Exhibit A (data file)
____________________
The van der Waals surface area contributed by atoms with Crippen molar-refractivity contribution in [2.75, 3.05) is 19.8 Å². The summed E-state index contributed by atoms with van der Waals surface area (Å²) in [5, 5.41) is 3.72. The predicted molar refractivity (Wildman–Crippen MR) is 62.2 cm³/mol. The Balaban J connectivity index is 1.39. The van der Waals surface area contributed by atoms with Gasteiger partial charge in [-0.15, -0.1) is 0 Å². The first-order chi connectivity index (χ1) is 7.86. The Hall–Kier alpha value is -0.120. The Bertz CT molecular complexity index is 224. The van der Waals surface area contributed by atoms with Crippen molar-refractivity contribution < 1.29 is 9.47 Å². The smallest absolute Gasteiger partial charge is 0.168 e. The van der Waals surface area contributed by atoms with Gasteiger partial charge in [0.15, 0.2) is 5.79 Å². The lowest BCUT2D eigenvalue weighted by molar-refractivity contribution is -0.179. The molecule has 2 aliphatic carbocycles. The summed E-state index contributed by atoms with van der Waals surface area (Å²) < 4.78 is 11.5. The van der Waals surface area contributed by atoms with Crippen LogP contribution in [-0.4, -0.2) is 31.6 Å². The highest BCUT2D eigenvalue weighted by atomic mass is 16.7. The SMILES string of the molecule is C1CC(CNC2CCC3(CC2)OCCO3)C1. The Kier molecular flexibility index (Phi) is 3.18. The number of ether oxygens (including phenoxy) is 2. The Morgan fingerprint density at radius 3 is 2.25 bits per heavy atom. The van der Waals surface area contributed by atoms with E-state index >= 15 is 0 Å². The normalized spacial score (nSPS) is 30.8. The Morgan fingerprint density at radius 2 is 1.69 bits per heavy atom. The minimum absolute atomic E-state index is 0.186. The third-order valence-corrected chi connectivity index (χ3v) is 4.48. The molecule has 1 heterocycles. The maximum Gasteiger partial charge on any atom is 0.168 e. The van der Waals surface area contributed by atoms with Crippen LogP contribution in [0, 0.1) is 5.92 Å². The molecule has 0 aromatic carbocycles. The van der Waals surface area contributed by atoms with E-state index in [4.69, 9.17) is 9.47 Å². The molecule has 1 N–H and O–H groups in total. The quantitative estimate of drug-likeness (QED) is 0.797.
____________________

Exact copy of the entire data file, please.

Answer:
The van der Waals surface area contributed by atoms with Crippen molar-refractivity contribution in [2.75, 3.05) is 19.8 Å². The summed E-state index contributed by atoms with van der Waals surface area (Å²) in [5, 5.41) is 3.72. The predicted molar refractivity (Wildman–Crippen MR) is 62.2 cm³/mol. The Balaban J connectivity index is 1.39. The van der Waals surface area contributed by atoms with Gasteiger partial charge in [-0.15, -0.1) is 0 Å². The first-order chi connectivity index (χ1) is 7.86. The Hall–Kier alpha value is -0.120. The Bertz CT molecular complexity index is 224. The van der Waals surface area contributed by atoms with Crippen molar-refractivity contribution < 1.29 is 9.47 Å². The smallest absolute Gasteiger partial charge is 0.168 e. The van der Waals surface area contributed by atoms with Gasteiger partial charge in [0.15, 0.2) is 5.79 Å². The lowest BCUT2D eigenvalue weighted by molar-refractivity contribution is -0.179. The molecule has 2 aliphatic carbocycles. The summed E-state index contributed by atoms with van der Waals surface area (Å²) < 4.78 is 11.5. The van der Waals surface area contributed by atoms with Crippen LogP contribution in [-0.4, -0.2) is 31.6 Å². The highest BCUT2D eigenvalue weighted by atomic mass is 16.7. The SMILES string of the molecule is C1CC(CNC2CCC3(CC2)OCCO3)C1. The Kier molecular flexibility index (Phi) is 3.18. The number of ether oxygens (including phenoxy) is 2. The Morgan fingerprint density at radius 3 is 2.25 bits per heavy atom. The van der Waals surface area contributed by atoms with E-state index >= 15 is 0 Å². The normalized spacial score (nSPS) is 30.8. The Morgan fingerprint density at radius 2 is 1.69 bits per heavy atom. The minimum absolute atomic E-state index is 0.186. The third-order valence-corrected chi connectivity index (χ3v) is 4.48. The molecule has 1 heterocycles. The maximum Gasteiger partial charge on any atom is 0.168 e. The van der Waals surface area contributed by atoms with Crippen LogP contribution in [0, 0.1) is 5.92 Å². The molecule has 0 aromatic carbocycles. The van der Waals surface area contributed by atoms with E-state index in [4.69, 9.17) is 9.47 Å². The molecule has 1 N–H and O–H groups in total. The quantitative estimate of drug-likeness (QED) is 0.797.